Balanced Audio Technology VK-5 preamplifier & VK-60/75 power amplifiers

How important is the use of balanced circuit typology in the design of preamplifiers and power amplifiers? Ask the top audio designers (I didn't, but just play along, okay?) and you'll get a wide variety of opinions. Some reject the balanced approach outright, arguing that it represents a needless duplication of circuit components, and that better results can be achieved if the same attention and resources are devoted to perfecting a single-ended circuit. In his provocatively titled article "Balance: Benefit or Bluff?" (Stereophile, November 1994, p.77), Martin Colloms questioned the advantages of balanced designs, suggesting that while the results may be better in certain respects (eg, noise level), the reproduced sound may suffer in other, perhaps more important ways (eg, rhythm and dynamics).

Designers who take a middle-of-the-road approach to this issue use single-ended circuitry internally, but include balanced inputs and/or outputs. This is effective from the marketing point of view, and is not expensive to implement—but it's arguably a poor compromise in that it introduces additional components in the circuit path without achieving the benefits of a fully balanced design. In a preamp, for instance, a balanced input signal is first converted to single-ended, then back to balanced via a phase splitter at the output.

There are those who feel that balanced designs, properly executed, are inherently superior to single-ended designs. There's no prize for guessing that Balanced Audio Technology (hereafter referred to as BAT) falls into this group. In an interesting pair of white papers on the VK-5 preamp and the VK-60 power amp, BAT designer Victor Khomenko candidly admits that the theoretical benefits of balanced design (cancellation of common-mode noise, resistance to RF) don't really account for what he feels is the superiority of balanced topologies (footnote 1). Thus, he points out, there's little correlation between sound quality and Common Mode Rejection Ratio (CMRR): some excellent-sounding balanced designs have only average CMRRs. "Then, how do we know that balanced is superior? We listen."

Which was exactly what I planned to do.

Tube electronics from a new, small company—the stuff probably looks as if it's been assembled in someone's basement by people who've just learned to solder, right? Not in this case. Victor Khomenko and his partner Steve Bednarski have worked at Hewlett-Packard for a number of years, and they've used their high-tech industry experience to ensure that there's nothing amateurish or homemade-looking about their first products. Examine the insides of the VK-5 and the VK-60 and you'll see neatly-laid-out circuit boards (0.093" thick, with 3oz unplated pure copper traces), premium metal-film and foil resistors, custom oil-filled capacitors, gold-plated Neutrik XLR connectors, and high-quality parts throughout. Tubes are mounted in ceramic sockets with silver-plated contacts. The VK-60's toroidal transformers are made by Plitron, supplier to Krell, Mark Levinson, Spectral, and Bryston.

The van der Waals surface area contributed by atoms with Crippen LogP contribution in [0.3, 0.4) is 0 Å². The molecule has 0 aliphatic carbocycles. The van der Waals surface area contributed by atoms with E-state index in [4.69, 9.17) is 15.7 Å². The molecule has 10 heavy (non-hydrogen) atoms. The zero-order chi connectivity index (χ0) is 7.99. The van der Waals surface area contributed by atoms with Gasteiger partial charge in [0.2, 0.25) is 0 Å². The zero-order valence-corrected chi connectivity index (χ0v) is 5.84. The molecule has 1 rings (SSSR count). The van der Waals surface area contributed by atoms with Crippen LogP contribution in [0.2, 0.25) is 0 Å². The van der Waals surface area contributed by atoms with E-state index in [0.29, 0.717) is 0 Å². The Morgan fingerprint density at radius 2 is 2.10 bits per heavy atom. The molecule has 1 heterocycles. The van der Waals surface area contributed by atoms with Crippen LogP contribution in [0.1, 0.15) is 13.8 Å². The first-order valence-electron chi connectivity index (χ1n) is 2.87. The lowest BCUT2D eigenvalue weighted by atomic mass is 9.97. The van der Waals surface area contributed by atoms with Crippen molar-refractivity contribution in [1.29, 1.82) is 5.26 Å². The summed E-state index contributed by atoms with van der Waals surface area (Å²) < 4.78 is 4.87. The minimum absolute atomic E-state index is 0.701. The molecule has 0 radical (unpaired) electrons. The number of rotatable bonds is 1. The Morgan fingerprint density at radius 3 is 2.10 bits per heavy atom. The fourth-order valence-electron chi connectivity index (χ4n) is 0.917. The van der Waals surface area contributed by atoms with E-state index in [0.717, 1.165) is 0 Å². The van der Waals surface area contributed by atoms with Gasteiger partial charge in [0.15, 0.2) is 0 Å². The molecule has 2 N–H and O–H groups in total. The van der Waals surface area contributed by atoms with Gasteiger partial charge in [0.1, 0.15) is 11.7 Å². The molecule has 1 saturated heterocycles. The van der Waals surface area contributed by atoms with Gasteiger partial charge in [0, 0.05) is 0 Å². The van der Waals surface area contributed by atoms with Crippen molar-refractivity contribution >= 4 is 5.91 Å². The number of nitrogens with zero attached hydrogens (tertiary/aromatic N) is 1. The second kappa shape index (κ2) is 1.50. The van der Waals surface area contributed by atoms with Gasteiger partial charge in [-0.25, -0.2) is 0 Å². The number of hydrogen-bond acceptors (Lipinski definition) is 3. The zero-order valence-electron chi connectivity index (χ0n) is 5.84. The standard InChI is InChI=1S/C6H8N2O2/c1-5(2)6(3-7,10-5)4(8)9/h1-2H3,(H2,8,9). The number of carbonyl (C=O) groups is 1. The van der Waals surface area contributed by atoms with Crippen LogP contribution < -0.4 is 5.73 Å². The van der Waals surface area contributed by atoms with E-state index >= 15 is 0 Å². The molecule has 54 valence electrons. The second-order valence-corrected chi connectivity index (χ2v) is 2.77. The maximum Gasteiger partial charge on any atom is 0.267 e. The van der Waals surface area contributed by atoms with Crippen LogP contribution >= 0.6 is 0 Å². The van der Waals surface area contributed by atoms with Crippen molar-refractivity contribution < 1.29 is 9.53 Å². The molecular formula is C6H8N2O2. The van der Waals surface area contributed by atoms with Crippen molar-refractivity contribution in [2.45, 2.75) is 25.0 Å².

The VK-5 has a simple, uncluttered front panel, with large knobs for volume and source selection, a pair of smaller gain-trim knobs for each channel, and toggle switches that allow On/Off/Sleep selection (the Sleep mode reduces tube-filament voltage) and Play/Mute. All five inputs and the three outputs (two main and one tape) are balanced XLRs. (XLR-to-RCA adaptors are available from the factory.) The VK-60 has three sets of output taps, matching speakers with high (nominally 8 ohm), medium (4-6 ohm), and low (3-4 ohm) impedances. BAT suggests experimentation to find out which of these is optimal for a given speaker.

The Dunlavy SC-IV's impedance stays within the 4-6 ohm range, dipping to 3 ohms only in the very low bass. I tried the medium- as well as the low-impedance taps; there was very little difference. The low bass sounded perhaps a little better-controlled through the low-impedance tap, so that's the connection I used for subsequent listening. The VK-5 and the VK-60 have rubber feet; any spikes or cones with standard ¼" threads may be substituted.

The most striking aspect of the VK-60 is its array of output tubes: fat, three-nippled 6C33s (two per channel). This Russian power triode, considered one of the hottest tubes around (literally and figuratively), is famed for its use in the guidance system of the MiG-25 fighter aircraft (footnote 2). (I can't think of a more fitting swords-into-plowshares conversion.) BAT first used 6SN7s (also Russian-made) for the eight input tubes, later replacing them with military-spec 6H8Cs. There are three potted toroidal transformers, one for power and two for output. A handle runs the length of the chassis in the rear and permits use of the VK-60 for weightlifter training. The VK-60 can be configured as a 60W stereo or a 120W mono amplifier; converting a stereo amplifier to mono is a simple matter of placing a jumper on a circuit board and using jumpers to connect the left and right speaker terminals.

Footnote 1: The VK-5 white paper makes reference to the "limitations of single-ended structure with its half-signal processing" (italics in the original). This seems misleading. Single-ended circuits process all of the original audio signal—which is, in fact, single-ended. Balanced circuits also process a polarity-inverted version of the signal. While this may have advantages, it might be more accurately referred to as double-signal processing

Footnote 2: The 6C33 has no equivalents, and is made only in one factory in Russia, so availability is a potential concern. However, demand for this tube is increasing (especially in Japan), and there's no reason to believe that production will cease in the foreseeable future. In any case, BAT has a good stock of 6C33s for production and replacement use.